Preston Rutledge, assistant secretary of labor for the EBSA, started his job in January 2018, a year after Mr. Trump took office and nearly nine months after Mr. Acosta was sworn in. The position was vacant for a year. Through June 2018, the main focus at DOL was the Obama-era fiduciary rule, said Will Hansen, senior vice president, retirement and compensation policy at the ERISA Industry Committee, Washington. The rule would have required brokers to act in the best interests of clients in retirement accounts. In June, the 5th U.S. Circuit Court of Appeals confirmed a March decision to strike down the rule after the Department of Justice, acting on behalf of the DOL, declined to appeal the decision.
Mr. Hansen said between nominating and confirming political appointees and waiting for a court decision on the fiduciary rule, it took awhile for the current DOL administration to get into gear on new initiatives.
All the while, the DOL kept its focus on similar issues from one administration to the next, according to Mr. Kreps.
"DOL operates as an institution and has statutory mandates regardless of who's in power," Mr. Kreps said. "Even if changes are made to enforcement priorities and policies, those can take time to be implemented and there's a level of decentralization in DOL enforcement because there are field offices, and field offices do different things. It's kind of inherent in the structure."
The DOL has continued its efforts in going after plan sponsors that are delinquent in making contributions to plans and sponsors that do not provide sufficient fee disclosures to participants and service providers, Mr. Kreps said. It has also pursued companies with ESOPs that it believes have not used a fair market valuation when purchasing stock on behalf of its employees.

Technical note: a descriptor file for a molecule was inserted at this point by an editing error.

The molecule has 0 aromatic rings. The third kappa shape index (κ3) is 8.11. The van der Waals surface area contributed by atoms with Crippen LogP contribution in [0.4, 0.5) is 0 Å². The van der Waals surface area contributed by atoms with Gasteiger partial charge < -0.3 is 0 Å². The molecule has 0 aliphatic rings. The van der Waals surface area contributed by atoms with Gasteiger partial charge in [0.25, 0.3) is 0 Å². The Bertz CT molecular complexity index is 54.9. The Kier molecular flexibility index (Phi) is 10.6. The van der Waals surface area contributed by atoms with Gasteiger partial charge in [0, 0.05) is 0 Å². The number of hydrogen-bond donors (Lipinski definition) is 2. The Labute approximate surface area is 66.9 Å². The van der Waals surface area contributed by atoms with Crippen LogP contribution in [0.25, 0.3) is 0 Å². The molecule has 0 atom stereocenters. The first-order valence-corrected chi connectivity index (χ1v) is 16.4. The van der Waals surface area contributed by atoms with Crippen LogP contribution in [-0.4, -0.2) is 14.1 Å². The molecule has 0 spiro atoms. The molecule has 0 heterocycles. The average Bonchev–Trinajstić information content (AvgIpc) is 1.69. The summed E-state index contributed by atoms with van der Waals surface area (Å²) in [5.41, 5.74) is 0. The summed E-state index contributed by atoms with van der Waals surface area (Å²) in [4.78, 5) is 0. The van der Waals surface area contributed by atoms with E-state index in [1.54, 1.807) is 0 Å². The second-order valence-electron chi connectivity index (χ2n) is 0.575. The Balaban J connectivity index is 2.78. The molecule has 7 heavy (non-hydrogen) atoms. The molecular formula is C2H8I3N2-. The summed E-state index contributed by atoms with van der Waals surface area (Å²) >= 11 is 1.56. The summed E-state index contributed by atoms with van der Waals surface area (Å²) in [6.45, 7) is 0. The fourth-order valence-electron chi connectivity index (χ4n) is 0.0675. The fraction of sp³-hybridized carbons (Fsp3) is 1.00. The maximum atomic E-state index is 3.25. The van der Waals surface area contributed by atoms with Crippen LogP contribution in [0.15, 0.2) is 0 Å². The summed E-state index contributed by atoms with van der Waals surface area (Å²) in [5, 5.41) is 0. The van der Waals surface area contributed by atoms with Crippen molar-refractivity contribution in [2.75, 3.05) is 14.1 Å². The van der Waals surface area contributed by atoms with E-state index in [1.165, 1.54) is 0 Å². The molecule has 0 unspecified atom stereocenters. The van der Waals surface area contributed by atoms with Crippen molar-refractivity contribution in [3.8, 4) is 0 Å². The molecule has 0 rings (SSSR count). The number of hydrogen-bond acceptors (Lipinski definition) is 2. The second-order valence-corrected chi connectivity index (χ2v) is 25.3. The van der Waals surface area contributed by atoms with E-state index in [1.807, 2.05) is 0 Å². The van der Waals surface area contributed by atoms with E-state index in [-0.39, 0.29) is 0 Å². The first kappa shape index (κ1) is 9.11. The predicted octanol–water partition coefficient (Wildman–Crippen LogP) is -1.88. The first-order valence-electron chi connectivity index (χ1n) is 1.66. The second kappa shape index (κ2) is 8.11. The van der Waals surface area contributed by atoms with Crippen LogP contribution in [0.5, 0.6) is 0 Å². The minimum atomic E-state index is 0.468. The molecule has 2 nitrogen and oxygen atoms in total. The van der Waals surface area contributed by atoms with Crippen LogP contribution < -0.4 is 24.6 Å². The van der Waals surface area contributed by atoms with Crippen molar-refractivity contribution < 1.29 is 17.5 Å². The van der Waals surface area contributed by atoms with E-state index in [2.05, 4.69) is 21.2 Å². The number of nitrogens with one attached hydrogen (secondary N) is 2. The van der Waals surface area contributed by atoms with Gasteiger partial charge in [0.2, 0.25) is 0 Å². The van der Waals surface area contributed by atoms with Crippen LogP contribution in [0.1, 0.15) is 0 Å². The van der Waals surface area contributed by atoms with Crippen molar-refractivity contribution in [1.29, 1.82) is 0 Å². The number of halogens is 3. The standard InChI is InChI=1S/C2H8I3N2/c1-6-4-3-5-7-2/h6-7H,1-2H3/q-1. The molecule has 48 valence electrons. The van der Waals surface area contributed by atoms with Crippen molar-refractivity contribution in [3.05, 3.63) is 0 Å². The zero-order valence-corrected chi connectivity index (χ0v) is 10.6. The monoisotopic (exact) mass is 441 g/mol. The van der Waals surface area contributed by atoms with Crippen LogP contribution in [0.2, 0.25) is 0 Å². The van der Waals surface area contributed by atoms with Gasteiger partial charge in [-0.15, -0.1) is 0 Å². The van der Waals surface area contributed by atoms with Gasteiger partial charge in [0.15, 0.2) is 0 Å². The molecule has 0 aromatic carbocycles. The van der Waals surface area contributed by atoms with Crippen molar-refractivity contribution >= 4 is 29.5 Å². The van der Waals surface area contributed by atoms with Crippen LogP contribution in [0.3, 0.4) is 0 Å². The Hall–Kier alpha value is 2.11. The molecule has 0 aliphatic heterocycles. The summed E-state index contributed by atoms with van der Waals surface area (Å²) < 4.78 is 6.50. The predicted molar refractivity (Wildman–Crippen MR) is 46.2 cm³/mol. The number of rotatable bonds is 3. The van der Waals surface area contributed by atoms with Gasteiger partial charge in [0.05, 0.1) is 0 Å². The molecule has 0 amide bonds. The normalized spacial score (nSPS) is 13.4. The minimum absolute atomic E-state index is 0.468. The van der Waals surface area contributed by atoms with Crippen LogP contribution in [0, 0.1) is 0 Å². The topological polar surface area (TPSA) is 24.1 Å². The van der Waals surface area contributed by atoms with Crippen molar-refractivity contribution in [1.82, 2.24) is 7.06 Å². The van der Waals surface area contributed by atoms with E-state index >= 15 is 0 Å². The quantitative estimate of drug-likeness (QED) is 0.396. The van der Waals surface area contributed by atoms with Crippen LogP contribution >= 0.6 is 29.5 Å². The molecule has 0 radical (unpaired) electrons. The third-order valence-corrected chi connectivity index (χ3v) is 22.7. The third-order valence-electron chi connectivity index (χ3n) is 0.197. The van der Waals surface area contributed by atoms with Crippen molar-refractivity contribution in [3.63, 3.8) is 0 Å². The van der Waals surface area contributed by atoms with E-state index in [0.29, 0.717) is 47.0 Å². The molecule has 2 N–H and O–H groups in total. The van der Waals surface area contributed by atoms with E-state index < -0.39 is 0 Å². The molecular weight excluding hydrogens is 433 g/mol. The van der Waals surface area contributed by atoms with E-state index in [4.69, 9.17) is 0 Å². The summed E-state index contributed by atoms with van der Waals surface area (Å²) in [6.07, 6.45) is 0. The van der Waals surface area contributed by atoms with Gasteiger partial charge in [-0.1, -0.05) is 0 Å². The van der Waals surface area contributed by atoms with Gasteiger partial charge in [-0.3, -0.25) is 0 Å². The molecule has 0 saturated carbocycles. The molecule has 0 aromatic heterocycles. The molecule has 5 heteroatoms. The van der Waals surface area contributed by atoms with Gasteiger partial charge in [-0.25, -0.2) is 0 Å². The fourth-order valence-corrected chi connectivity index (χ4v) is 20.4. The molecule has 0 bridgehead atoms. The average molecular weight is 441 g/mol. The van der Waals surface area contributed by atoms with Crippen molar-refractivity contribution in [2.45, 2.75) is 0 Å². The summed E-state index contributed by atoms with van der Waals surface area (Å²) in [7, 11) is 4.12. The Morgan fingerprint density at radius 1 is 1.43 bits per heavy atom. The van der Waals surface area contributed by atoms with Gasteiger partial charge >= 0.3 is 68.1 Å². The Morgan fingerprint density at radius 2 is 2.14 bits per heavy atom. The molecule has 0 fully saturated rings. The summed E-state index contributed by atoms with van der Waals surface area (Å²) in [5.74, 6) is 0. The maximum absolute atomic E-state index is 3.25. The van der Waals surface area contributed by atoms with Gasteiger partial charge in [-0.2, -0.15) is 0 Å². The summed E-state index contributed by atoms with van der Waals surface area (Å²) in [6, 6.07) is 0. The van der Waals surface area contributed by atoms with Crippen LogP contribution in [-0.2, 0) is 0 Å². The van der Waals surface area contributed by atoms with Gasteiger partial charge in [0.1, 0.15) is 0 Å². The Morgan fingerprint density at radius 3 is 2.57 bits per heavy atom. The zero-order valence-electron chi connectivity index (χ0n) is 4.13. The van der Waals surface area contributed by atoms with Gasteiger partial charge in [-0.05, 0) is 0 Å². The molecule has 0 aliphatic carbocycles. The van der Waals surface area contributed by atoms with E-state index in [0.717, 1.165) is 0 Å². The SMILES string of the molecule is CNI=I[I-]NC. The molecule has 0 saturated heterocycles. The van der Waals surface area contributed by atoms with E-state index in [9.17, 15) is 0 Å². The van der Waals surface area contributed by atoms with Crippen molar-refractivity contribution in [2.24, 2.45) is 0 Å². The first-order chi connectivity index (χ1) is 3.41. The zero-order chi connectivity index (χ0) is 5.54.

While the DOL hasn't issued any amicus briefs in court contests over broad plan management, product choices, fees and other defined contribution plan practices, according to the DOL's website, it has done so with respect to ESOPs, Mr. Kreps noted, including one in July that called on a federal appeals court to uphold a nearly $30 million judgment issued against Wilmington Trust N.A. for purchasing company stock for the company retirement plan at a price above the fair market value.
Ms. Ross cited the July amicus brief after saying the DOL has taken some ESOP trustees "to the woodshed" over the past two years.
While there is a debate as to the proper way for ESOP trustees to calculate fair-market value, Mr. Kreps said it would be productive for the department to make its views on the subject known. "It's an area that's ripe for guidance," he said.
ERIC and other industry stakeholders have been clamoring for guidance on another issue: missing participants. Much like under the previous administration, DOL auditors have kept up the pressure on plan sponsors to try to find missing terminated, vested participants, Mr. Hansen said.
Plan sponsors are still unsure about what they're required to do in order to find those missing participants, he added. When the current administration took office, Mr. Hansen said he was hopeful the DOL would issue guidance on this subject, "but unfortunately that hasn't happened. So now we're two years in and we still have a lot of frustrating experiences for not only employers but participants who are receiving phone calls from auditors at the DOL and causing a lot of confusion in the area."
DOL officials have asked for feedback on this issue and Mr. Hansen said he's optimistic some "best practices" will be published in the not-too-distant future.